San Francisco Performances: Forty Years of a High-Wire Act

by K.M. Soehnlein

An Interview with San Francisco Performance’s President Melanie Smith

Sustaining an arts organization for forty years is like running a marathon into headwinds. Local mainstay San Francisco Performances (SFP) — presenters of soloists and chamber ensembles performing everything from classical and baroque to jazz and modern music — has not only weathered the storm, they’ve thrived in an of age media distractions, tech gadgets, and skyrocketing costs. SFP President Melanie Smith says the key to survival is giving audiences a unique, quality experience in an intimate setting, in this case, the Herbst Theatre. “You feel like you’re right there with the artists; you can hear them breathe. You don’t get that in a 3,000-seat hall.”

The term chamber music can conjure up something stiff and esoteric, but for Smith it’s “like watching a high-wire act. Watching an artist sustain a level of mastery, live in front of you for 90 minutes, puts you on a journey full of tension.” Artists feel it too, delivering what Smith calls “personally meaningful work with a strong point of view,” she says. “These are not just cookie-cutter programs that tour everywhere.”

Smith cites the jubilant launch in September of their milestone 40th season. Natasha Paremski, classically trained in Moscow, shared the bill with Alfredo Rodriguez, a Cuban native in the lineage of jazz improvisers like Keith Jarrett — a rarity in the compartmentalized culture of musical performance. “We brought them together for piano fireworks,” Smith says, with obvious delight. “It was a little controversial for folks who said there wasn’t enough of a through-line between them. But they’re both virtuosos, and the audience celebrated that.”

Launched in 1979 by visionary programmer Ruth Felt, SFP has attracted and cultivated the cream of the crop. “Ruth had incredible taste, the best taste, and she’d find young artists emerging around the world,” Smith says of her predecessor, noting that Ruth left her “enormous shoes to fill.” She points to pianist Marc-André Hamelin — who will perform at SFP’s 40th anniversary concert in April 2020 (along with tenor Nicholas Phan, composer/pianist Gabriel Kahane, and the Alexander String Quartet) — as an example of an artist promoted by SFP twenty years before he was well known. “We helped him build a devoted local following. Now he has an international career.”

Getting Millennials to attend chamber concerts can be like trying to herd unicorns; Smith calls this the challenge facing arts presenters everywhere. “There’s no magic bullet,” she says, “no single solution to coaxing younger ears to listen.” She points to SFP’s initiative PIVOT, where they can “think outside of the box, be a little more avant-garde” — like presenting the Jack Quartet, young musicians performing in the dark. “We’ve learned that our core audience is open to more experimental experiences that also bring in a lot of first-timers.”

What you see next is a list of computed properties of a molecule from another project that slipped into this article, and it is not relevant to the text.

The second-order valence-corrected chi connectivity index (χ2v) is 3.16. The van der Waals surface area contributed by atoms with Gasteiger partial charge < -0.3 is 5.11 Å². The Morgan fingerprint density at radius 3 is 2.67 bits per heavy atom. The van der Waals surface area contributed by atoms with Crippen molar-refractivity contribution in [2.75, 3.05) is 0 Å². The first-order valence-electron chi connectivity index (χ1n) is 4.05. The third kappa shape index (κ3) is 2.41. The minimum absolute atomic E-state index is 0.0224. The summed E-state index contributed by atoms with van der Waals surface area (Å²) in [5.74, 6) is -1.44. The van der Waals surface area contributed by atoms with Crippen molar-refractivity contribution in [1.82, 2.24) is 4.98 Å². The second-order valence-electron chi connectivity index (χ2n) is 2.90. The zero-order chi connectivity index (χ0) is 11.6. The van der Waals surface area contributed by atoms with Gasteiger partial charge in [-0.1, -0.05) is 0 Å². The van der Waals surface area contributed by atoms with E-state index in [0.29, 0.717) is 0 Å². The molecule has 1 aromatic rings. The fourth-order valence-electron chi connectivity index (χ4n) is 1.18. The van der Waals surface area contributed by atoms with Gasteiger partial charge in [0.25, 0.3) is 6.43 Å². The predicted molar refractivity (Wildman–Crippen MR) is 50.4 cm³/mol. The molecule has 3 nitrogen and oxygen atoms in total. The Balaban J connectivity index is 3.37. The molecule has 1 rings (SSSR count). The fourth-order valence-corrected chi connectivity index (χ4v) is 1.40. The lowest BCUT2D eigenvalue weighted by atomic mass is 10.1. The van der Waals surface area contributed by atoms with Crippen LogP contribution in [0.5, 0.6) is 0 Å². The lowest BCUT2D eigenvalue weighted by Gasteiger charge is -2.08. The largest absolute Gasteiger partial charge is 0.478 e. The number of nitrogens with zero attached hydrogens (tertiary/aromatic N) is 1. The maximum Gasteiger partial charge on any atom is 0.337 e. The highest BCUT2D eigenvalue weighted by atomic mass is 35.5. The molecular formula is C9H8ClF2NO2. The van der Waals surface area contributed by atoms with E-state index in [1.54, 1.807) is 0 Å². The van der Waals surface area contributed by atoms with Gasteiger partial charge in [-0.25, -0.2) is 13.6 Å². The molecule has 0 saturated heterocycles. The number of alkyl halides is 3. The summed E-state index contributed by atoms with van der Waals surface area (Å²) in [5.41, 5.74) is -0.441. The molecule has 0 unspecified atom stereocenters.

To develop the audiences of the future, SFP brings artists-in-residence into the classroom, part of a robust education program that Smith sees as essential. “We might bring in a jazz artist to get students to understand that jazz is a conversation, even an argument, where different voices come to consensus — a model of civics through music. The kids get it; they ask interesting questions and make profound statements about what they’re experiencing.” SFP has supported such luminaries as classical guitarist Manuel Barrueco, violinist Regina Carter, and their newest artist-in-residence, Dashon Burton, a baroque singer Smith describes as “very versatile” in his ability to connect students to unfamiliar music.

Smith links her own belief in civic conversation to her years of being mentored by women, including Judith Arron at Carnegie Hall, the violinist Midori, and Ruth Felt. “My leadership style was formed by powerful women. I have strong ideas and opinions, but I try to listen to the other voices in the room with compassion and humanity. I operate from the belief that we can all work together respectfully.” Though she says, “I have not perceived a glass ceiling because I’ve had all these examples in front of me,” she notes with concern that there are fewer women in arts leadership roles than in the 1980s. “There are still plenty of women in the field in more regional organizations, but not at the helms of the biggies. That’s a loss.”

Smith calls herself “the luckiesperson” to be able to develop friendships with artists and to facilitate their connections to audience members. “When I see the A-ha! moment — when someone, whether a kid in the classroom or an adult at a recital, tells me, ‘I was transported to another place, it helped give me solace, calm, reflection, or joy’ — it’s a gift. Especially in these tumultuous times, we all need to share communal experiences that are powerful, positive, and link us to something bigger than ourselves.”

Visit for details of 2019-2020 season performances.